The first step in choosing a water heater is to determine the appropriate fuel type. In Santa Cruz, San Jose, Marin, and the Bay Area natural gas, and propane water heaters are generally less expensive to operate than electric models. Though this can vary depending on your propane carrier’s rates and whether your electric water heater is partially offset by solar panels. If you are considering electricity, check with your local utility company or electricity supplier to see if they offer off-peak electricity rates. If available, heating your water during off-peak hours will save you money.
Using Off-Peak Power to Heat Water
Most consumers use more hot water in the evenings and mornings than at other times of the day. For those who have an electric water heater, this usage contributes to the electric utility company’s "peak load", or the largest amount of power demand that they have to meet on a daily basis. Some utilities are required to offer their customers “time of use” rates that vary according to the demand on their system. Lower rates may be charged at "off-peak" times and higher rates at “on-peak” times. You may be able to lower your electric bills if you can take advantage of these rate schedules. Check with your local electric utility to find out if it offers time-of-use rates for residential customers, and if so, what the rate schedules are. Some utilities even offer incentives for customers who allow their utility to install control devices that shut off electric water heaters during peak demand periods. Timers that automatically turn your water heater off and on are a good energy-saving option if you have an electric water heater.
Heat Pump Water Heaters
If you are in a moderate climate, consider a heat-pump water heater, which is more efficient than a conventional electric water heater. Though a heat-pump water heater may have a high initial cost, it can save up to 50% of your water heating bill in moderate climates. Heat pumps can be added onto your water heater or purchased as an integral part of a new water heater. The one major consideration with heat pump water heaters is that they need space to work properly. They are ideal in garages or attic spaces. In general they will not work properly if installed in a sealed utility closet.
Water Heater Efficiency
The efficiency of water heaters is indicated by their energy factor (EF), which is based on recovery efficiency, standby losses, and cycling losses. The higher the EF, the more efficient the water heater. Electric resistance water heaters have EFs ranging from 0.7 and 0.95; gas water heaters from 0.5 and 0.6, with some high-efficiency models ranging around 0.8; oil water heaters from 0.7 and 0.85; and heat-pump water heaters from 1.5 to 2.0. Everything else being equal, select a water heater with the highest energy factor (EF). Also look for a water heater with at least one-and-a-half inches of tank insulation and a heat trap.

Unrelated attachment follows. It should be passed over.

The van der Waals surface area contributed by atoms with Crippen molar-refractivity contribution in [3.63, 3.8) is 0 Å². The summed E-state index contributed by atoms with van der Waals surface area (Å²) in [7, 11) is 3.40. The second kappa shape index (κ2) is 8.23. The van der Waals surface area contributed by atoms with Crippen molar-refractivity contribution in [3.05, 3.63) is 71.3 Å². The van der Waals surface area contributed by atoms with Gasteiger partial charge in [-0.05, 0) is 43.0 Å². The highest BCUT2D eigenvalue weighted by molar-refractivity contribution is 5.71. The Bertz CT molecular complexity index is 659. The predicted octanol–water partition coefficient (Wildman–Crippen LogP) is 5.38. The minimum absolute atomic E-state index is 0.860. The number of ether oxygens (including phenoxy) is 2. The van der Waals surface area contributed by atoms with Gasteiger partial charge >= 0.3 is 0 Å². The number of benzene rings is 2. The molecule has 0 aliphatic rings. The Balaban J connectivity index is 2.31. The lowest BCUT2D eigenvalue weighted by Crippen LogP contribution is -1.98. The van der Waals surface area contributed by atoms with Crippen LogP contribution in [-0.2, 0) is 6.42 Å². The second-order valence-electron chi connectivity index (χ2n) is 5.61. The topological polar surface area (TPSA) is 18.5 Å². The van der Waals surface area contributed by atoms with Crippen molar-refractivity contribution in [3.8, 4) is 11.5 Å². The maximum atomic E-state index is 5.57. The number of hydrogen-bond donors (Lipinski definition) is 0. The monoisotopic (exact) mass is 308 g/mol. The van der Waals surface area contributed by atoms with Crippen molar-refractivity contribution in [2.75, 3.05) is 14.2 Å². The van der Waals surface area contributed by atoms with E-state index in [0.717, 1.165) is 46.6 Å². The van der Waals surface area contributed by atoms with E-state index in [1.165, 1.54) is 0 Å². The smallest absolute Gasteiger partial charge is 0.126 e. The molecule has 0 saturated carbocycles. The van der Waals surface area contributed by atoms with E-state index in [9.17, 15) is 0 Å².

In the United States, all water heaters are sold with EnergyGuide labels to indicate their energy efficiency. These labels provide estimated annual operating costs, and also indicate the cost of operating the models with the highest annual operating cost and the lowest annual operating cost. By comparing a model's annual operating cost with the operating cost of the most efficient model, you can compare their efficiencies.
Water Heater Size
Although some consumers buy water heaters based on the size of the storage tank, the first-hour rating (FHR), provided on the EnergyGuide label, is actually more important. The FHR is a measure of how much hot water the heater will deliver during a busy hour. Before you buy a water heater, estimate your household's peak-hour hot water use (your water use during morning showers, for instance) and look for a unit with an FHR in that range.
Tankless Water Heaters
Demand water heaters, also called tankless water heaters, are an option that should be considered when replacing a water heater or when building a new home. Demand water heaters only produce hot water when you need it, thereby avoiding the energy losses due to storing hot water. However, they need to be matched with your home and families’ hot water demand rate. In general tankless is not an ideal solution for large families. Where tankless really makes sense is in vacation homes or when space is an issue. One other place tankless can be used with in combi-boiler or Apollo hydroheat situations.
Water Heater Safety
For safety as well as energy-efficiency reasons, when buying gas- and oil-fired water heaters, look for units with sealed combustion or power venting to avoid back-drafting of combustion gases into the home. It’s essentially that any gas burning appliance, such as a water heater, be properly vented and given proper combustion air supply. Proper combustion air supply is one or the most common screw ups that we see among less reputable contractor and homeowner water heater installs. When a gas appliance is starved of combustion air it can soot, produce high levels of carbon monoxide, and be a fire hazard.
Purchasing a water heater is an 8 – 15 year purchase. The longevity of your water heater will depend on a lot of things: water quality, location, usage, and most of all installation quality. Remember a poor quality water heater installed properly by Bellows Plumbing, Heating, & Air will outlast a top brand water heater that’s installed incorrectly.